However there are still some issues that remain poorly
However, there are still some issues that remain poorly understood. For instance, how TGF-β modulates DDR2 expression and whether Smads participate in the regulation. How does DDR2 regulate the expression of PTHrP via Runx2? Is there any other kinase downstream of DDR2 participating in PTHrP regulation, such as p38? These questions would be answered in our future studies.
Materials and methods
Conflict of interest
Acknowledgments This work is supported by the National Natural Science Foundation of China (No. 81300716), the Specialized Research Fund for the Doctoral Program of Higher Education (No. 20120201120089) and the Scientific Research Fund of Shaanxi Provincial Department of Health (No. 2012D59).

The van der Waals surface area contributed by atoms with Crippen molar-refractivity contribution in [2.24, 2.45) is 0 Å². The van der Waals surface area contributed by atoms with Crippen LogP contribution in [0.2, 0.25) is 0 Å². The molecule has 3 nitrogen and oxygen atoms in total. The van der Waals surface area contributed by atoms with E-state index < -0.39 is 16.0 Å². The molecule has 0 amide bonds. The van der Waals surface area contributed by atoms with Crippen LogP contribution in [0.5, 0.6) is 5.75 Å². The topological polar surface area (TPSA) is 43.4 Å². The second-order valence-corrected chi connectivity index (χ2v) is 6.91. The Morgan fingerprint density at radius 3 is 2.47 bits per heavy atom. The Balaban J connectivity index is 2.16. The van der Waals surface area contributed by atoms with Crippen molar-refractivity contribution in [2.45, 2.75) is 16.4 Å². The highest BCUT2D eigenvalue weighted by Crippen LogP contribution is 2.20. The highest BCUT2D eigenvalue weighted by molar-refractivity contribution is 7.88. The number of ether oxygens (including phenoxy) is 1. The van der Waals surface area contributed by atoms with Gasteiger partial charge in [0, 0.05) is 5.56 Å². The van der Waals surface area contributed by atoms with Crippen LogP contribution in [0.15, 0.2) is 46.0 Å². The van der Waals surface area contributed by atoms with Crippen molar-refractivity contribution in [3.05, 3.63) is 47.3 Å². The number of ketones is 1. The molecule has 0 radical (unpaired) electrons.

Squamous cell cancers (SCCs) of the lung develop from bronchial epithelial EPI-001 formula as a result of squamous metaplasia and are typically found in smokers. The standard of care for this disease is a chemotherapy regimen of four to six cycles of platinum doublets in the first-line setting. Prognosis is often poor with objective response rates of 30% to 40% and a median survival of 12 months for patients with stage IIIb/IV disease. Clinical trials of targeted therapies in lung SCCs have not shown any patient benefit and in some cases led to greater toxicity. For instance, treatment with the vascular endothelial growth factor receptor inhibitor bevacizumab resulted in an increased risk of bleeding complications in SCC patients in phase II trials and is currently approved only in non-squamous non–small-cell lung carcinoma., Another example is the insulin-like growth factor-1 receptor inhibitor figitumumab that showed increased toxicity when combined with chemotherapy compared with chemotherapy alone, resulting in the closure of phase III clinical trials. The failure of these trials underscore the need for a comprehensive understanding of the biology of lung SCC, in particular how genetic aberrations manifest at the signaling level to promote tumorigenesis and dictate therapeutic response. The differential responses to targeted therapies between lung adenocarcinomas and SCCs in the clinical setting suggest that the biology and genetic landscape of these two diseases are unique. Indeed, recent lung SCC sequencing studies by Hammerman et al., demonstrate that the genomic aberrations in SCCs are distinct from adenocarcinomas. DDR2 AND LUNG SCCS In an exon sequencing study, Hammerman et al. identified the discoidin domain receptor 2 (DDR2) gene as a potential oncogenic target in lung SCC. The authors screened 290 tumors and cell lines and reported a 3.8% incidence of DDR2 point mutations in lung SCC samples. This frequency is similar to the incidence of EML4-ALK in lung adenocarcinomas. Additional DDR2 mutations at 4.4% frequency have since been identified in an independent cohort of lung SCC patients. It is likely that early targeted sequencing studies failed to identify any aberrations in the DDR2 gene because of small patient cohort size., A lower mutation frequency of 1.1% was reported in a large-scale next generation sequencing study in a cohort of 178 SCC patients performed by the TCGA Network, whereas no mutations were found in a screen of 166 SCC biopsies from Japanese patients. In the latter case, Sasaki et al proposed that their inability to detect any DDR2 mutations may have been related to ethnic differences in the sample populations. The DDR2 point mutations are not localized to hotspot regions and are distributed throughout the gene, including the extracellular ligand-binding discoidin domain and the cytoplasmic kinase domain. Interestingly, data emerging from lung adenocarcinoma sequencing studies have also identified DDR2 mutations at 2% to 5% frequency (http://www.cbioportal.org/). Again, these mutations are spread across the gene but were not found to be significantly enriched over the background mutational rate of the tumors analyzed. The biological role of DDR2 in lung adenocarcinoma remains to be investigated. DDR2 is a receptor tyrosine kinase, which also functions as an adhesion receptor that is activated by collagen, a major component of the extracellular matrix in the lung. Hammerman et al. showed that a subset of these DDR2 mutants is tumor promoting in cell lines in vitro. Depletion of mutant DDR2 using RNA interference in lung SCC cells demonstrated oncogene addiction. Importantly, this class of mutations is sensitive to inhibition by the FDA-approved tyrosine kinase inhibitor dasatinib in both in vitro assays and in subcutaneous xenograft models in vivo, making it clinically actionable and amenable to rapid advancement into lung SCC trials.,